Attendance in BreastScreen Norway among immigrant and Norwegian-born women

Sameer Bhargava, Gunhild Mangerud, Solveig Hofvind About the authors
Artikkel

Breast cancer is the most common type of cancer among women and one of the most frequent causes of cancer deaths in Norway (1). Mammographic screening is a secondary preventive healthcare measure, the objective of which is to reduce breast cancer mortality through detection and treatment of the disease at an early stage. European guidelines for quality assurance of breast cancer screening and diagnostics include process indicators that are used to assess whether the performance of a screening programme is of sufficient quality to potentially achieve a reduction of breast cancer mortality in the target group, and 70 % has been defined as an acceptable level for the indicator attendance (2).

The Cancer Registry of Norway has been commissioned by the Ministry of Health and Care Services to administer BreastScreen Norway. Through this programme, all women in Norway in the age group 50–69 years, irrespective of country of birth, are offered mammographic screening every two years. If required, supplementary examinations, diagnostics and treatment are undertaken in one of the country’s 16 breast diagnostic centres (17 centres since 1 January 2020). The attendance among the women invited has amounted to approximately 75 % since the start of the programme in 1996, but has varied from 62 % in Oslo to 82 % in the county of Sogn og Fjordane (3). The proportion of immigrant women who have attended BreastScreen Norway has remained considerably lower than the proportion of Norwegian-born women (4). Similar results can be found in studies from other countries on attendance for mammographic screening in urban versus rural areas and among immigrant versus non-immigrant women (59).

One-third of the population in Oslo are immigrants or Norwegian-born persons with immigrant parents, and this proportion is twice the national average (10). We do not know whether the attendance in BreastScreen Norway among immigrants varies by county, or whether the high proportion of immigrants in Oslo partially explains the low attendance in Oslo. The objective of this study was to explore attendance in BreastScreen Norway among immigrant and Norwegian-born women in Oslo, compared to the other counties in Norway.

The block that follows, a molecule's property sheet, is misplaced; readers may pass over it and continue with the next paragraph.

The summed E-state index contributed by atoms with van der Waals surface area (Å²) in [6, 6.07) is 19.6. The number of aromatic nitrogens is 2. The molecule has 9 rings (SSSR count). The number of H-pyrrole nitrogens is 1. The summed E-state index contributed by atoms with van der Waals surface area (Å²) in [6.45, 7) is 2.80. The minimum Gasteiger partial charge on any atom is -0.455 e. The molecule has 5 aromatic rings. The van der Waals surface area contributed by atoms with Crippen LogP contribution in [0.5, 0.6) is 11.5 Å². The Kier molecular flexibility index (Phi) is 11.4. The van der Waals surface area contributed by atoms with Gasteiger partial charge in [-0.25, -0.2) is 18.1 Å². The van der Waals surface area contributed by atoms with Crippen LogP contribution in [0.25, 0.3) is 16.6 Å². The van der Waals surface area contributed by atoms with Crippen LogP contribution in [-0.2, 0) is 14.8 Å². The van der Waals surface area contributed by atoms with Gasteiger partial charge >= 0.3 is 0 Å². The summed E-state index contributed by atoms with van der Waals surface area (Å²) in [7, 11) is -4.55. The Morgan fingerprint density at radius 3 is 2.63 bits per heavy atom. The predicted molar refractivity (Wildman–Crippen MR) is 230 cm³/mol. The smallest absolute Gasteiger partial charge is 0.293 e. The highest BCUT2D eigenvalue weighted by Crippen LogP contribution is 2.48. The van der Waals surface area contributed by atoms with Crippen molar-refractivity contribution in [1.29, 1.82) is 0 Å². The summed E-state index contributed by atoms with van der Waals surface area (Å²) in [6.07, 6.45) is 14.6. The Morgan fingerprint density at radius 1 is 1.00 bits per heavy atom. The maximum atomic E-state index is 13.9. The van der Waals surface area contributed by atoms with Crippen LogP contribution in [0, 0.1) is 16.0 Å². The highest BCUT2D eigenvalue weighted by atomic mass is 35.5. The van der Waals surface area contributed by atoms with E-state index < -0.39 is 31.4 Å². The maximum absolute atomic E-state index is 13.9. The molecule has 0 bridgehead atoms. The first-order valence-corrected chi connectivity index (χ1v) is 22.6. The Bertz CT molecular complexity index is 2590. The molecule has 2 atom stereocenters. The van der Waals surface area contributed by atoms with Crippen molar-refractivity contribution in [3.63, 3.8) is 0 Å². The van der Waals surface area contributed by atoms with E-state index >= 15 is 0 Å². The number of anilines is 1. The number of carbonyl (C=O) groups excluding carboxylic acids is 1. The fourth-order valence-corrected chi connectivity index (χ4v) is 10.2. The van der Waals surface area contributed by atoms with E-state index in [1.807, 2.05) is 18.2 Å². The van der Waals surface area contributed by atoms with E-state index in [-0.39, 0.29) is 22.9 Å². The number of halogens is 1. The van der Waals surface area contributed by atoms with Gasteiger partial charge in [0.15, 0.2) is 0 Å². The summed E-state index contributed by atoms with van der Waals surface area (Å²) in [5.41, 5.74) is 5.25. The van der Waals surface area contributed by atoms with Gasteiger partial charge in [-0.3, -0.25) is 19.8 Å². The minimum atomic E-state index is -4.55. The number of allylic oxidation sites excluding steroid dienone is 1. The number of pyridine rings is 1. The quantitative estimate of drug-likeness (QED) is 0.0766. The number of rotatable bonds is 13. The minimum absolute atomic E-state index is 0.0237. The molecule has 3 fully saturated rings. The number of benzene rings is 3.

Material and method

Underlying data

We received information from the Cancer Registry of Norway on invitations to and attendance in BreastScreen Norway for all women in the target group for the period 1996–2015. Information on country of birth, education and marital status was retrieved from Statistics Norway. Data from the Cancer Registry of Norway were linked to data from Statistics Norway at the individual level. The study was approved by the Regional Committee for Medical and Health Research Ethics (2013/795). We have previously investigated attendance rates by country of birth (4) and sociodemographic factors (11), as well as screening parameters and tumour characteristics among women who attend mammographic screening (12), using the same study population as in this study.

Definitions

We refer to the areas covered by the 16 breast diagnostic centres as ‘county areas’. Each centre has a catchment area that largely follows the county boundaries from before 2020, with the exception of Trøndelag (North and South Trøndelag), Agder (East and West Agder), Troms og Finnmark (Troms and Finnmark), Vestre Viken (Buskerud and Asker and Bærum municipalities) and Akershus (Romerike and Follo regions) (13).

We used Statistics Norway’s definition of immigrants: persons born abroad with two foreign-born parents and four foreign-born grandparents (14). Furthermore, we divided the immigrant women into two groups according to their country of birth: immigrants born in Western Europe, Northern America, Australia and New Zealand, and immigrants born in ‘other countries’ (see Appendix 1). Our grouping corresponds to the frequently used, but imprecise division of ‘western’ and ‘non-western’ countries, and was chosen because various sociodemographic factors such as income, education and occupational status, as well as pre- and post-migratory conditions vary between the said groups at the group level. Moreover, the prevalence of breast cancer varies geographically – women in so-called non-western countries have a lower prevalence of breast cancer than other women, and this could potentially affect awareness of breast cancer and attendance for screening for immigrants from these countries (15).

Education was defined as the highest level of education registered for each individual woman until 2015, and categorised as primary/lower secondary, upper secondary, university college/university up to four years, university college/university more than four years, and none/not stated. Marital status was defined as married/partner, widowed, divorced or unmarried. Age was categorised into the following groups: < 55 years, 55–59 years, 60–64 years and > 64 years. Attendance was defined as participation in BreastScreen Norway in response to an invitation, with a reminder if relevant.